The works of Schiller, Germany's favorite poet, are the writings of one of the most noble-minded men that ever lived, who wrote for the purpose of elevating mankind and ameliorating the state of society. Himself an enthusiastic lover of liberty, Schiller endeavored, by means of William Tell, to instill into the minds of the people a desire for political freedom. The stirring speeches of some of the principal actors in this play would certainly rouse any one's hatred and indignation against a tyrant and swell the spirit of patriotism.

In all ages the poet has been one of the most powerful factors in upholding the laws of his country and silently moulding the minds of the people to stand by right and justice. America has had her Whittier; Germany her Schiller; Rome her Vergil; and ancient Greece, her Homer. Each one of these mighty men of genius, permeated by sonic idea to which dulled humanity was indifferent, poured forth a fresh and powerful song that can do naught but inspire and elevate. Our Shakespeare left us this counsel in regard to prudence in speech:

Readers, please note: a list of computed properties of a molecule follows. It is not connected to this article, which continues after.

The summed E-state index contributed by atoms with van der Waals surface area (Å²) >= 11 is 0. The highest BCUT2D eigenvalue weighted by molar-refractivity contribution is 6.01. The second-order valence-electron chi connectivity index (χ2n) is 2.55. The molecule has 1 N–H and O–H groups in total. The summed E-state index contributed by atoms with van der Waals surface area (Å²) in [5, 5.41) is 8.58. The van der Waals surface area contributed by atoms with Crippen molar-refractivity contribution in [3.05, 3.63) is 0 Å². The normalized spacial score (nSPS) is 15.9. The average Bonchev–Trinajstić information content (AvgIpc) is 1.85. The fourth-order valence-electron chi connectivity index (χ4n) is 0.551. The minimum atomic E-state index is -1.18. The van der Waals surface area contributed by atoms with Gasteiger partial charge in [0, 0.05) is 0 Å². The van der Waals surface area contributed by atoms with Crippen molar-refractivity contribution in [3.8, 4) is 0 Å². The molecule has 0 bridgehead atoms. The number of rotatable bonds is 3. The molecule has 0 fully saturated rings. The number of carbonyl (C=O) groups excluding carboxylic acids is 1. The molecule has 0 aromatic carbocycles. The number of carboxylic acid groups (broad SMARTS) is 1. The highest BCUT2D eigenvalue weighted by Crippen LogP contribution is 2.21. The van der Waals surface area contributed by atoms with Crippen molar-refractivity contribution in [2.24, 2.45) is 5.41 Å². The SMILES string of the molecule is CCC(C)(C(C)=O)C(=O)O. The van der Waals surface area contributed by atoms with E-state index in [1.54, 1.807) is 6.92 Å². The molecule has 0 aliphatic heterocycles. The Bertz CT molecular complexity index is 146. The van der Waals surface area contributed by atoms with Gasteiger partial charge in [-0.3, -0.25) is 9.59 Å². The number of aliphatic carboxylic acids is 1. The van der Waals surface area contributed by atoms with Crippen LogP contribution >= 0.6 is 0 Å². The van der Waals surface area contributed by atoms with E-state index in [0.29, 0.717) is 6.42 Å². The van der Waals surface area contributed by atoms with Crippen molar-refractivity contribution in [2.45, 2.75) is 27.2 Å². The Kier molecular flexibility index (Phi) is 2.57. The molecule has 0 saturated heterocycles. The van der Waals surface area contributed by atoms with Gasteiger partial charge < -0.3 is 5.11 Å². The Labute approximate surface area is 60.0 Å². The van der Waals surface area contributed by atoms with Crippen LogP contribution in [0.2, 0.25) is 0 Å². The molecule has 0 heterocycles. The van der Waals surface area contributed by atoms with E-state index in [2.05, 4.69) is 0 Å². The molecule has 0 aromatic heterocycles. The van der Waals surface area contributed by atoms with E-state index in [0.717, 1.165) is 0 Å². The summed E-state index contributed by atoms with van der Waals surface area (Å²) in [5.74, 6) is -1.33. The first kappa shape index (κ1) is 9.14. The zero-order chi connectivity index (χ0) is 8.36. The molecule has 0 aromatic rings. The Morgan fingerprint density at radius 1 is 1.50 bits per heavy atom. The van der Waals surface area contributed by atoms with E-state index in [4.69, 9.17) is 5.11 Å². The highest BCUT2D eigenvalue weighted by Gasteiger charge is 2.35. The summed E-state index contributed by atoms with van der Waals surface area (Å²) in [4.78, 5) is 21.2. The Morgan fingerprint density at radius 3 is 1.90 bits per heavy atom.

"Give thy thoughts no tongue;

Nor any unproportioned thought his act.
Give every man thine ear, but few thy voice;

Take each man's counsel, but reserve thy judgment."

Another teaches that

"Virtue may be assailed, but never hurt,
Surprised by unjust force, but not enthralled."

And still another says:

"'Tis nobleness to serve;

Help them who cannot help again:

Beware from right to swerve."

And so all pure and true poetry contains some thought presented in a winning. pleasing way that leaves a deep and lasting impression and influences to action.

Thus we see the uplifting power and purifying influence of poetry, but how can we really know and feel it unless we avail ourselves of the grand opportunity to become acquainted with the thoughts of the bard by reading them and reflecting upon them? Of wealth and power there is a sufficiency in our land, but among our people there is a lack of sentiment, idealism. Now more than ever we need the poet's power to make, us see more of the higher. and less of the practical side of life. We hope and trust the day is coming when the spirit of poetry shall enter into every human relation. But the choice lies with us individually--shall we encourage or reject it?